Hearing loss can make many daily activities difficult, from talking on the telephone to waking up on time to simply having a conversation. Whether you or a loved one suffers from some degree of hearing loss, there’s a range of devices designed to help people cope with their hearing impairment. Here are some of the most popular devices on the market today. Although a professional hearing test is recommended for anyone who suspects their hearing isn’t as good as it used to be, all of the devices shown here can be purchased without a doctor’s prescription.
Talking on the household phone can be extremely frustrating for people with hearing loss. Fortunately, there’s a wide selection of amplified phones for the hearing impaired that offer a variety of features, including large keypads, adjustable volume and tone, extra loud ringers and hearing aid compatibility. Use this checklist to find the amplified phone that best fits your needs of those of your loved one:
1) Amplification Level
Phones for the hard of hearing have three levels of amplification, based on the degree of hearing loss:
- Mild Hearing Loss (20 – 30dB) – For listeners who strain to hear phone conversations and find that they are missing words.
- Moderate Hearing Loss (30 – 45dB) – For listeners who find that they frequently ask the other party to repeat themselves.
- Severe Hearing Loss (50 – 60 dB) – For listeners who have so much difficulty hearing phone conversations, they often avoid using the phone.
When choosing between a corded or cordless phone, consider the user’s mobility and lifestyle and where the phone will be located in the home.
- Corded amplified phones have a large base that is bulkier than a cordless phone but typically offer a large, easy-to-read keypad with a bigger caller ID and phone number display. Some also have a built-in answering machine and speakerphone.
- Cordless amplified phones appeal to people with hearing loss who like to walk around while they talk. Some amplified phone systems have a corded base that is “expandable” so you can have additional phones in other rooms.
- Hands-free phones are ideal for people with limited mobility or some degree of paralysis. For example, the Serene Innovations RCx-1000 Remote Control Speakerphone allows users to answer incoming calls using voice commands. Outgoing calls are made using a wireless pendant that accesses up to 32 frequently called numbers. For people with other disabilities, the RCx-1000 Speakerphone can be controlled by either a pillow switch or air switch, both sold as accessories.
3) Hearing Aid Compatibility
Most amplified phones are hearing aid compatible, but many newer cordless amplified phones are also TIA-1083 compliant, a performance standard that greatly reduces the interference or audible “buzz” that hearing aid wearers often experienced when using a cordless phone.
4) Other Handy Features
- Visual Aides – For users with vision loss, there are amplified phones with bright visual ringers to signal incoming calls. Some models have extra large, back-lit keypads and large LCD displays to make dialing easier.
- Photo Address Book — Some amplified phones have speed dial buttons that you can customize with photos of family and friends.
- Bluetooth Connection — This allows you to connect your cell phone wirelessly to your amplified phone via Bluetooth, so cell phone calls can be answered on your amplified handset — a useful feature for homes without a landline connection or for use in a nursing or assisted living facility.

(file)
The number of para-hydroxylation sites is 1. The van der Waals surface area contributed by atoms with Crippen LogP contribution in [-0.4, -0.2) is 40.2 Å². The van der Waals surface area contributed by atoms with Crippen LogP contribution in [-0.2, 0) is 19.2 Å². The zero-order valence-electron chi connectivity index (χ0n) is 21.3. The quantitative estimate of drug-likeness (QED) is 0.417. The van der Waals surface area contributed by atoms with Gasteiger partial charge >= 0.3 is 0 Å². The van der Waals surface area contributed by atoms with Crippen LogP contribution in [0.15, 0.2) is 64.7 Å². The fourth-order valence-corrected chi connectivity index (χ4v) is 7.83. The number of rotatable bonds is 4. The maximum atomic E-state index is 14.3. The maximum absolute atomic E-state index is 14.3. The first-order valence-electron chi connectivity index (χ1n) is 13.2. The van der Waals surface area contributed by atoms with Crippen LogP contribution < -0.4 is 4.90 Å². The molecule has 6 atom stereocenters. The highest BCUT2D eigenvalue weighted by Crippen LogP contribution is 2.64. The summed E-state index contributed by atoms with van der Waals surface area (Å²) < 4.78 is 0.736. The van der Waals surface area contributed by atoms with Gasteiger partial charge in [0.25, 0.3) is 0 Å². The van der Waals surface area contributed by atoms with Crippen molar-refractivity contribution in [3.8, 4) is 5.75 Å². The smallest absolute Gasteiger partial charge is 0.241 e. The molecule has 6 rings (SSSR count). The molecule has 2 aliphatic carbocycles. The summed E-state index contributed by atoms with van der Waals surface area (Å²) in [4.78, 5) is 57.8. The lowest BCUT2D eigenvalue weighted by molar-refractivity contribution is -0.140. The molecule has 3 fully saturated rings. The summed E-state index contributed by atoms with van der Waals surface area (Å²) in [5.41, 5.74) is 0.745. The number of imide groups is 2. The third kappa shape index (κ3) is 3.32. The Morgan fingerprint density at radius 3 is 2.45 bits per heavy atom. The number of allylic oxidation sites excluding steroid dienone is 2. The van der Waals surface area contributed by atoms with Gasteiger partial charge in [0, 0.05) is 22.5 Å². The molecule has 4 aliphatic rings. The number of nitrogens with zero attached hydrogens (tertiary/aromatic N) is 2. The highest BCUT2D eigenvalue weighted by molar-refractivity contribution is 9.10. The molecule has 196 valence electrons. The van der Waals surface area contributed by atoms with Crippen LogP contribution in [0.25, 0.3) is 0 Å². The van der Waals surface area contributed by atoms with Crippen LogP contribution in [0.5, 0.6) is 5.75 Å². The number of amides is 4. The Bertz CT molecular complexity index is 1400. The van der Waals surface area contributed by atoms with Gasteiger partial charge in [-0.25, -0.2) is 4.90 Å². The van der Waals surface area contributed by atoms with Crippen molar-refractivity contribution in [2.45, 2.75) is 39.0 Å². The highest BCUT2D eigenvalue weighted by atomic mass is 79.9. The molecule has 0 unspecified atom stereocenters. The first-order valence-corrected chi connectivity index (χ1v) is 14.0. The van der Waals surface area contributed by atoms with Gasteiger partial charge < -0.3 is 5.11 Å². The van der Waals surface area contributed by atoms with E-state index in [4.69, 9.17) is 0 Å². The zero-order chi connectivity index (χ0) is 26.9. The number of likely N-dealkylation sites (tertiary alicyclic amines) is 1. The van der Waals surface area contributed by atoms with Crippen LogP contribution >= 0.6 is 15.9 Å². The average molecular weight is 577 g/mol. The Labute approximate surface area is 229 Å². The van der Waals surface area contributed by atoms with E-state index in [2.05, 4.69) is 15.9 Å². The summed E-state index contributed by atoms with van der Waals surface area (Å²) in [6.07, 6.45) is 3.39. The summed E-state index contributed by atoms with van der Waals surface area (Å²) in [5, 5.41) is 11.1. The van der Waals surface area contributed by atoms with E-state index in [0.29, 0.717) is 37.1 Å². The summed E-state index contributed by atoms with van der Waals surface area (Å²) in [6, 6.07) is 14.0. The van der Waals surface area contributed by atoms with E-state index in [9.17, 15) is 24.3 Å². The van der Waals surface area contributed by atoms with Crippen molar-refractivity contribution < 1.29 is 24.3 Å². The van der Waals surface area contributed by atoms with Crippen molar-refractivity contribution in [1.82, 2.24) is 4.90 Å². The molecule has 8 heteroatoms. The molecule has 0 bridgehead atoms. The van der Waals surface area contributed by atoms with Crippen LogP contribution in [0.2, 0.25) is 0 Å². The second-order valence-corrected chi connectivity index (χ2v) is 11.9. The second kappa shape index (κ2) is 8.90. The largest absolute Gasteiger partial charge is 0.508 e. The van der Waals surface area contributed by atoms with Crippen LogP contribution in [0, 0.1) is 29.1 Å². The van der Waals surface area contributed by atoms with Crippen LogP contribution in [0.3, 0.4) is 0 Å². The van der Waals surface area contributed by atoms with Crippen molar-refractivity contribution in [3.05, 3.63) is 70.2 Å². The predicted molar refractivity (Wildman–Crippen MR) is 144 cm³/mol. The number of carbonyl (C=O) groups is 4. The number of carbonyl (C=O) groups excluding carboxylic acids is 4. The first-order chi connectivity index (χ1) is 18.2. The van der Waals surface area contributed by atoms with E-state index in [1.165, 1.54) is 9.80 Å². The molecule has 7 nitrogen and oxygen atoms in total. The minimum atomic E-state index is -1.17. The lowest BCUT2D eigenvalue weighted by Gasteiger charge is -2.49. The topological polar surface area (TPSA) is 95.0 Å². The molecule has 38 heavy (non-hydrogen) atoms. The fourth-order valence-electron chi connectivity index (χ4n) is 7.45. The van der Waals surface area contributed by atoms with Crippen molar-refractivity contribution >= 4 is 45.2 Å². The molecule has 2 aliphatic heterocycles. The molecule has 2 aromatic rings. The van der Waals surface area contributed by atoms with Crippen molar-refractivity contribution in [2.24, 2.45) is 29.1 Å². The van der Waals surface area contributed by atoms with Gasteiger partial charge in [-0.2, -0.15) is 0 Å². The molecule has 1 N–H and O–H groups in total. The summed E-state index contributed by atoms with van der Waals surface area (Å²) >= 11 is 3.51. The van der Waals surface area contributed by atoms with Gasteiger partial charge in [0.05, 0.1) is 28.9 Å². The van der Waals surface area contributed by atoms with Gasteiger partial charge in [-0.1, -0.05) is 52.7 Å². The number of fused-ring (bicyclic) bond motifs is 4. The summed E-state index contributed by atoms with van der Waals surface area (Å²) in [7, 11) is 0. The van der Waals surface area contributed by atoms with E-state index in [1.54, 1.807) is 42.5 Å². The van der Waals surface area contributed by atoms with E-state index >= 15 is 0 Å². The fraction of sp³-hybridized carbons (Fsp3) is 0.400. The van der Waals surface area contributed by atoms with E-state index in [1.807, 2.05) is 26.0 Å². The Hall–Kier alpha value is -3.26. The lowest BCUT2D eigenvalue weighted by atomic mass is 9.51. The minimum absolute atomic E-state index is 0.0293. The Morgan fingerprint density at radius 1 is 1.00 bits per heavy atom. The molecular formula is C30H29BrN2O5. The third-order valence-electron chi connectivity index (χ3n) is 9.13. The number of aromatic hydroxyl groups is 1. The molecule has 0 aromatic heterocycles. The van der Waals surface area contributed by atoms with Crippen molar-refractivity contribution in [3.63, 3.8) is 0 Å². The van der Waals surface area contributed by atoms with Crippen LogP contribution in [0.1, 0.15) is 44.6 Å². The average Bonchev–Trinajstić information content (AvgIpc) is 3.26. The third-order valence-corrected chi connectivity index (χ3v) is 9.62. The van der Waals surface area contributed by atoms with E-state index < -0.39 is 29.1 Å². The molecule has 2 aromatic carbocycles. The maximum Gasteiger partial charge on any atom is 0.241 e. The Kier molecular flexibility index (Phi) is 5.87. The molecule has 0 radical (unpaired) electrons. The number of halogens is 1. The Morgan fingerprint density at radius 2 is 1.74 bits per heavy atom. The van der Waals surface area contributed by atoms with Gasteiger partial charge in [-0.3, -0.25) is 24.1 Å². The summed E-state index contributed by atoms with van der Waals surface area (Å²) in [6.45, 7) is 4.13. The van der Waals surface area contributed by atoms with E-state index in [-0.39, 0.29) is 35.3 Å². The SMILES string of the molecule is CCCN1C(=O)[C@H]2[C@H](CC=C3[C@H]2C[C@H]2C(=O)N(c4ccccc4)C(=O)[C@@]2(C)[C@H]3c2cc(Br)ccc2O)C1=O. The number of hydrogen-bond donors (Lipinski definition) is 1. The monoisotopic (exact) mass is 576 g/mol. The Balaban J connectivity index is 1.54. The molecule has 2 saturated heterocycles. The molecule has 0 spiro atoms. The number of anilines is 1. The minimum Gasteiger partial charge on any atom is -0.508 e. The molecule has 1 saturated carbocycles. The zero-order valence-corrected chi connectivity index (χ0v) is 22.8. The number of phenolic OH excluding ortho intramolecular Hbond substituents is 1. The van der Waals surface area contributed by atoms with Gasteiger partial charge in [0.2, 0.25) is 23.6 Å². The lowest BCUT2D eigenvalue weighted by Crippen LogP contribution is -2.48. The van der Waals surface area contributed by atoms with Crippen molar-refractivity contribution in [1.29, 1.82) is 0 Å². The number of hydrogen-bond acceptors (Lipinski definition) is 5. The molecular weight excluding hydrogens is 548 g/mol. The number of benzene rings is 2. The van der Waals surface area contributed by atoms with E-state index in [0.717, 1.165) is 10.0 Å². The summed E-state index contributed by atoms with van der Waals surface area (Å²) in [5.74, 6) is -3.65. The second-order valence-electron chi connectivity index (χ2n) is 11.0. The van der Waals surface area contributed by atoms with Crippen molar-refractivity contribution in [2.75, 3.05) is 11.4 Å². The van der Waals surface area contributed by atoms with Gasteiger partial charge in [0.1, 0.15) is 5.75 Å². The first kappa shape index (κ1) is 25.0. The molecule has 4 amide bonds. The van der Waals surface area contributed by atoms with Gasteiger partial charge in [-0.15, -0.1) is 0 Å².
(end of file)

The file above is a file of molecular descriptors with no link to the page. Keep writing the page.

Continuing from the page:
- Vibrating Wristshaker — Acts as a phone ring alert or remote answering device.
- Multiple User Settings – Automatically adjusts volume and tone settings for each user in the household.
- Emergency Dialer – Dials preprogrammed emergency contacts when the emergency button is pressed.
Visual Doorbell Alerts
- Strobe and Sound Signaler — This wireless, battery-powered doorbell uses a flashing strobe signaler and an audible chime to let you know that someone is at the door. Plugs into any wall outlet and has a range of up to 100 feet.
- Flashing Lamp Signaler – Place this unit close to the sound you want to monitor and plug in a lamp. When the selected sound occurs, the lamp flashes. Use it to signal any important sound, like a phone, kitchen timer, baby crying, etc.
Vibrating Alarm Clocks
- Super Loud + Bedshaker — This vibrating alarm clock uses three methods to wake users with hearing loss: a powerful bedshaker, high-intensity LED lights and a built-in audible alarm that increases in sound volume up to 100dB.
- Loud + Vibrating Wristband – Waken one or two sleepers on varied schedules with this dual alarm clock. It features a loud audible alarm (75dB) and a silent vibrating wristband alarm that can be set for different wake up times.
Smoke and Carbon Monoxide Alert
Create a fire and CO alerting system for homeowners with hearing loss with a Silent Call Sidekick II Receiver with Strobe Light and add the fire alarm transmitter and the carbon monoxide transmitter accessories. If smoke or CO is detected, the distinctive LEDs light up on the receiver. For extra protection while sleeping, add a bedshaker to receive vibrating alerts.
Other Devices for Hearing Loss
Other popular devices for people with hearing loss include:
TV Listening Systems — The perfect solution for anyone who needs to turn up the volume in order to enjoy their favorite TV show.
Telephone Signalers — This special cell phone cradle lights up and flashes when there’s an incoming call or text, so there’s no more missed calls or messages.
Personal Sound Amplifiers — For people who won’t wear a hearing aid or can’t afford one, this device makes conversations easier. Also helps with following the dialogue on TV shows or at the movie theater.